Karine Poghosyan Illuminates Inner Journeys at St. Vartan’s
Last June, pianist Karine Poghosyan played an insightful, fascinating, emotionally gripping program of rarely-played works by her Armenian compatriot Aram Khachaturian at what’s become her more-or-less New York home base, the sonically superb St. Vartan’s Cathedral in Murray Hill. Poghosyan has such technical skill that the question of how she would tackle any program is reduced to that one word: how? She’s a passionate advocate of Khachaturian’s music, and shone just as much light this time out on a bill focusing on inner journeys and struggles from composers considerably better known here.
She played from memory, opening with a liquid, legato version of Liszt’s solo piano arrangement of Schubert’s Ave Maria. In her hands, it became a love song, a glimmering lullaby of sorts as she caressed its gently lingering tonalities. For the second piece, Bach’s Keyboard Concerto in D Major, she was joined by the sensationally precise, inspired ten-piece string ensemble the St. Vartan Chamber Orchestra (Annette Homann, Sabina Torosjan, Gabriel Giles, Muneyoshi Takahashi and Roan Ma on violins; Kristina Giles and Catherine Wynder on violas; Seulki Lee and Edward Kim on cellos and Bradley Lovelace on bass) for a kinetic, equally attuned performance. This interpretation of Bach didn’t necessarily swing but, wow, they made it dance. And early on it was a danse macabre, bristling with minor-key chromatics through the opening allegro and what became a matter-of-factly wrenching adagio that followed. And yet the ensemble seemed to be having a great time with it. Poghosyan isn’t the kind of pianist who keeps her cards close to her vest: throughout the triptych, there were what seemed dozens of “yessssss” moments flickering across her face and between the group members, which all paid off with the concluding allegro movement and its indomitable sense of triumph. That she’d put this piece at the center of the program speaks for how thoughtfully put together it was.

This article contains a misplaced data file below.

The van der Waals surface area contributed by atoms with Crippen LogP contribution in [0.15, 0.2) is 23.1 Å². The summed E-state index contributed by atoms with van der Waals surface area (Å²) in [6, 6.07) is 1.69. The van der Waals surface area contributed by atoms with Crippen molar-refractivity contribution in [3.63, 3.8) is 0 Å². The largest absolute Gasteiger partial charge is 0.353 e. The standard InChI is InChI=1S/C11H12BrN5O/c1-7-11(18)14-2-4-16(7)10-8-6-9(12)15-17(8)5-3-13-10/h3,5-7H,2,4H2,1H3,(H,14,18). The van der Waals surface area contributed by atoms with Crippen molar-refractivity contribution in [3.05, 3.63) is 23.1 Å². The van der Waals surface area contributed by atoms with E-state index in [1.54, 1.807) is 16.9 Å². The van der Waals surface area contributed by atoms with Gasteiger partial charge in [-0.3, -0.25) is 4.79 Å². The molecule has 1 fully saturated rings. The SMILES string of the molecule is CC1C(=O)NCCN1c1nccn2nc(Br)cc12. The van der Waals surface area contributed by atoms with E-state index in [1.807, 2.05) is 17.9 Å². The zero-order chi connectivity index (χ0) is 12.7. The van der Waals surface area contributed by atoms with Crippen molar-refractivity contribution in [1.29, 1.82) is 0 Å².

Poghosyan went back to contemplative mode for Liszt’s Spolizio, from his Years of Pilgrimage suite, following its winding but methodical trajectory from rapt to heroic, and back and forth: the push-pull of the dynamics became a cinematic song without words. She closed with Liszt’s “Dante Sonata,” and maybe surprisingly, maybe not so surprisingly, she eschewed the temptation to follow its demonic chromatics and crushingly difficult block chords into grand guignol. Instead, this journey through hell and heaven was a travelogue, Poghosyan sometimes seeming to prefer illuminating its more obscure spirals and vistas rather than the obvious themes. And this approach worked like a charm because it gave her what amounted to unlimited headroom when she finally dug in and roared through the coda. It’s rare to hear Liszt played with such sensitivity. These concerts at St. Vartans are not frequent, but when the church has them, they’re excellent. There’s an intriguing program on November 20 at 7:30 PM with violinist Nune Melikian and pianist Raisa Kargamonova playing works by Babadjanian, Khachaturian, Markov and Kreisler; there’s also an as-yet unnamed “superstar” organist playing the high-powered digital organ here on March 26 of next year at the same time.
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